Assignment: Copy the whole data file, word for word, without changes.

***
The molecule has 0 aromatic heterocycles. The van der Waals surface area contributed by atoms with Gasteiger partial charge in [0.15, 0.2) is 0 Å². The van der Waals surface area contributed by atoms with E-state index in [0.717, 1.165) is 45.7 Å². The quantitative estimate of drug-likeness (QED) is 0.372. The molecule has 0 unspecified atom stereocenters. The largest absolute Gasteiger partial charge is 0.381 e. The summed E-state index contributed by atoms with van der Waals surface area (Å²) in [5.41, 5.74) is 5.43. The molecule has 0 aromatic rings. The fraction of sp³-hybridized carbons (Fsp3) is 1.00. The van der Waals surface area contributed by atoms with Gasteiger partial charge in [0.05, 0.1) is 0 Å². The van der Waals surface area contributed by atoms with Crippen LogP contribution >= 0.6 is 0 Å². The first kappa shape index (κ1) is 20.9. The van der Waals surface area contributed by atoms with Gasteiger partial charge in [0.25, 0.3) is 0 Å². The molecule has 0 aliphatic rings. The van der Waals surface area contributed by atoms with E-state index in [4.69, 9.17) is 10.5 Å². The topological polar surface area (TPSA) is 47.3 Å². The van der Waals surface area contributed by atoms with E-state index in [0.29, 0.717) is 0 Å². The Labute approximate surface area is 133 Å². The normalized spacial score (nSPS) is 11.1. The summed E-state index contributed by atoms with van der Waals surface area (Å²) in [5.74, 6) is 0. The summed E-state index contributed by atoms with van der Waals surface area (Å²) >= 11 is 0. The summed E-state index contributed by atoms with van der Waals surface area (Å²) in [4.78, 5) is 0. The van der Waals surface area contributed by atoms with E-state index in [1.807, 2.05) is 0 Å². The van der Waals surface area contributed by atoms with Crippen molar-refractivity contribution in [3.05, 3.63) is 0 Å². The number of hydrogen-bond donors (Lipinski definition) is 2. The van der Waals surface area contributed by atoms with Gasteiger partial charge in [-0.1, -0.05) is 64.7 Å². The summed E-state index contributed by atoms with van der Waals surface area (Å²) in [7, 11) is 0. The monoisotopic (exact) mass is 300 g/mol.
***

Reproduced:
The molecule has 0 aromatic heterocycles. The van der Waals surface area contributed by atoms with Gasteiger partial charge in [0.15, 0.2) is 0 Å². The van der Waals surface area contributed by atoms with E-state index in [0.717, 1.165) is 45.7 Å². The quantitative estimate of drug-likeness (QED) is 0.372. The molecule has 0 unspecified atom stereocenters. The largest absolute Gasteiger partial charge is 0.381 e. The summed E-state index contributed by atoms with van der Waals surface area (Å²) in [5.41, 5.74) is 5.43. The molecule has 0 aromatic rings. The fraction of sp³-hybridized carbons (Fsp3) is 1.00. The van der Waals surface area contributed by atoms with Gasteiger partial charge in [0.05, 0.1) is 0 Å². The van der Waals surface area contributed by atoms with Crippen LogP contribution >= 0.6 is 0 Å². The first kappa shape index (κ1) is 20.9. The van der Waals surface area contributed by atoms with Gasteiger partial charge in [0.25, 0.3) is 0 Å². The molecule has 0 aliphatic rings. The van der Waals surface area contributed by atoms with E-state index in [4.69, 9.17) is 10.5 Å². The topological polar surface area (TPSA) is 47.3 Å². The van der Waals surface area contributed by atoms with E-state index in [0.29, 0.717) is 0 Å². The Labute approximate surface area is 133 Å². The normalized spacial score (nSPS) is 11.1. The summed E-state index contributed by atoms with van der Waals surface area (Å²) in [5.74, 6) is 0. The summed E-state index contributed by atoms with van der Waals surface area (Å²) >= 11 is 0. The summed E-state index contributed by atoms with van der Waals surface area (Å²) in [4.78, 5) is 0. The van der Waals surface area contributed by atoms with E-state index in [1.807, 2.05) is 0 Å². The van der Waals surface area contributed by atoms with Crippen molar-refractivity contribution in [3.05, 3.63) is 0 Å². The number of hydrogen-bond donors (Lipinski definition) is 2. The van der Waals surface area contributed by atoms with Gasteiger partial charge in [-0.1, -0.05) is 64.7 Å². The summed E-state index contributed by atoms with van der Waals surface area (Å²) in [7, 11) is 0. The monoisotopic (exact) mass is 300 g/mol.